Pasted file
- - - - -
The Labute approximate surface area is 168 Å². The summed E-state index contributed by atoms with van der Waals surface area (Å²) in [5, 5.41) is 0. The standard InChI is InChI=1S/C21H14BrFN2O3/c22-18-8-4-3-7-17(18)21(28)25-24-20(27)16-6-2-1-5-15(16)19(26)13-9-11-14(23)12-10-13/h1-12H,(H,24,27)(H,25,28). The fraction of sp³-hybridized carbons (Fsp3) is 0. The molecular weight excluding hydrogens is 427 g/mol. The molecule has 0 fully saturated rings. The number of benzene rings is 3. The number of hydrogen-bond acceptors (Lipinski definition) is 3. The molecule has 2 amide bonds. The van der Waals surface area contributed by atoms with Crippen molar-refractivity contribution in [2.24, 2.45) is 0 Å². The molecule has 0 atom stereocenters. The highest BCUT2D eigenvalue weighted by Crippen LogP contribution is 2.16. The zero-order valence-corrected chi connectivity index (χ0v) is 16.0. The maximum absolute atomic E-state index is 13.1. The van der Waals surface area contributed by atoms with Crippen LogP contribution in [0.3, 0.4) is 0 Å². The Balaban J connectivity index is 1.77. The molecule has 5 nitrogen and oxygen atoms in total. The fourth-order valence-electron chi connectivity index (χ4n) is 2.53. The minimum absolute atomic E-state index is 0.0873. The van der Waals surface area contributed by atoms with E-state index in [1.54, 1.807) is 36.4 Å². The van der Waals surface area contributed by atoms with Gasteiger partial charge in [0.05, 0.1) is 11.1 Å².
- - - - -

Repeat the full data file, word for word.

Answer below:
The Labute approximate surface area is 168 Å². The summed E-state index contributed by atoms with van der Waals surface area (Å²) in [5, 5.41) is 0. The standard InChI is InChI=1S/C21H14BrFN2O3/c22-18-8-4-3-7-17(18)21(28)25-24-20(27)16-6-2-1-5-15(16)19(26)13-9-11-14(23)12-10-13/h1-12H,(H,24,27)(H,25,28). The fraction of sp³-hybridized carbons (Fsp3) is 0. The molecular weight excluding hydrogens is 427 g/mol. The molecule has 0 fully saturated rings. The number of benzene rings is 3. The number of hydrogen-bond acceptors (Lipinski definition) is 3. The molecule has 2 amide bonds. The van der Waals surface area contributed by atoms with Crippen molar-refractivity contribution in [2.24, 2.45) is 0 Å². The molecule has 0 atom stereocenters. The highest BCUT2D eigenvalue weighted by Crippen LogP contribution is 2.16. The zero-order valence-corrected chi connectivity index (χ0v) is 16.0. The maximum absolute atomic E-state index is 13.1. The van der Waals surface area contributed by atoms with Crippen LogP contribution in [0.3, 0.4) is 0 Å². The Balaban J connectivity index is 1.77. The molecule has 5 nitrogen and oxygen atoms in total. The fourth-order valence-electron chi connectivity index (χ4n) is 2.53. The minimum absolute atomic E-state index is 0.0873. The van der Waals surface area contributed by atoms with E-state index in [1.54, 1.807) is 36.4 Å². The van der Waals surface area contributed by atoms with Gasteiger partial charge in [0.05, 0.1) is 11.1 Å².